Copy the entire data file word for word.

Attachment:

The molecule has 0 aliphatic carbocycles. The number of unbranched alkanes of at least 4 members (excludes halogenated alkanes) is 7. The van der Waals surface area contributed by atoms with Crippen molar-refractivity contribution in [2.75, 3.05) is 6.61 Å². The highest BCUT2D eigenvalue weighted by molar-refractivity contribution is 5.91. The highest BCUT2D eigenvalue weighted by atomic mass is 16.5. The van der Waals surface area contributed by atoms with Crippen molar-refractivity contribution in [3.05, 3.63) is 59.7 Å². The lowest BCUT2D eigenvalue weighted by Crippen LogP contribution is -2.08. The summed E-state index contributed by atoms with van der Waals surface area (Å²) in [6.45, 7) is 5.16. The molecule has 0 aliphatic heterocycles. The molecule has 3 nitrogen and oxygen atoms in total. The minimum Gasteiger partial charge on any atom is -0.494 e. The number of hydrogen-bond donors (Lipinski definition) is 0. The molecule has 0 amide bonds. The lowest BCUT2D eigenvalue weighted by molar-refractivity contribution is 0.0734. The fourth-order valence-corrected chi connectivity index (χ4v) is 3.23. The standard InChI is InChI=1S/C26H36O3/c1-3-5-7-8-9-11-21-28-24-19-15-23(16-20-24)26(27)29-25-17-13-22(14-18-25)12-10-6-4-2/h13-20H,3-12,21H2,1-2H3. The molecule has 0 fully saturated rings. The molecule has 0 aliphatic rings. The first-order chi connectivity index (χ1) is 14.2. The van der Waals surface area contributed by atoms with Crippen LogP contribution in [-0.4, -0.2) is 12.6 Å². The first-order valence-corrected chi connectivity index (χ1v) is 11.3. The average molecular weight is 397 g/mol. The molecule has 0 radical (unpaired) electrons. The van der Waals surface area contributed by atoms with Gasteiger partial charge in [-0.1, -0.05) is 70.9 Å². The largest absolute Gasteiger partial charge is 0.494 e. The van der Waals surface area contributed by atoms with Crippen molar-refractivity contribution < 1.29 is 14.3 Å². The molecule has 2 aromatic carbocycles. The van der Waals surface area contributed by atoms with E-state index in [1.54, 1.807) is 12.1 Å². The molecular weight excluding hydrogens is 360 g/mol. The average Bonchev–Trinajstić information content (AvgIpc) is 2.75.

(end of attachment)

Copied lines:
The molecule has 0 aliphatic carbocycles. The number of unbranched alkanes of at least 4 members (excludes halogenated alkanes) is 7. The van der Waals surface area contributed by atoms with Crippen molar-refractivity contribution in [2.75, 3.05) is 6.61 Å². The highest BCUT2D eigenvalue weighted by molar-refractivity contribution is 5.91. The highest BCUT2D eigenvalue weighted by atomic mass is 16.5. The van der Waals surface area contributed by atoms with Crippen molar-refractivity contribution in [3.05, 3.63) is 59.7 Å². The lowest BCUT2D eigenvalue weighted by Crippen LogP contribution is -2.08. The summed E-state index contributed by atoms with van der Waals surface area (Å²) in [6.45, 7) is 5.16. The molecule has 0 aliphatic heterocycles. The molecule has 3 nitrogen and oxygen atoms in total. The minimum Gasteiger partial charge on any atom is -0.494 e. The number of hydrogen-bond donors (Lipinski definition) is 0. The molecule has 0 amide bonds. The lowest BCUT2D eigenvalue weighted by molar-refractivity contribution is 0.0734. The fourth-order valence-corrected chi connectivity index (χ4v) is 3.23. The standard InChI is InChI=1S/C26H36O3/c1-3-5-7-8-9-11-21-28-24-19-15-23(16-20-24)26(27)29-25-17-13-22(14-18-25)12-10-6-4-2/h13-20H,3-12,21H2,1-2H3. The molecule has 0 fully saturated rings. The molecule has 0 aliphatic rings. The first-order chi connectivity index (χ1) is 14.2. The van der Waals surface area contributed by atoms with Crippen LogP contribution in [-0.4, -0.2) is 12.6 Å². The first-order valence-corrected chi connectivity index (χ1v) is 11.3. The average molecular weight is 397 g/mol. The molecule has 0 radical (unpaired) electrons. The van der Waals surface area contributed by atoms with Gasteiger partial charge in [-0.1, -0.05) is 70.9 Å². The largest absolute Gasteiger partial charge is 0.494 e. The van der Waals surface area contributed by atoms with Crippen molar-refractivity contribution < 1.29 is 14.3 Å². The molecule has 2 aromatic carbocycles. The van der Waals surface area contributed by atoms with E-state index in [1.54, 1.807) is 12.1 Å². The molecular weight excluding hydrogens is 360 g/mol. The average Bonchev–Trinajstić information content (AvgIpc) is 2.75.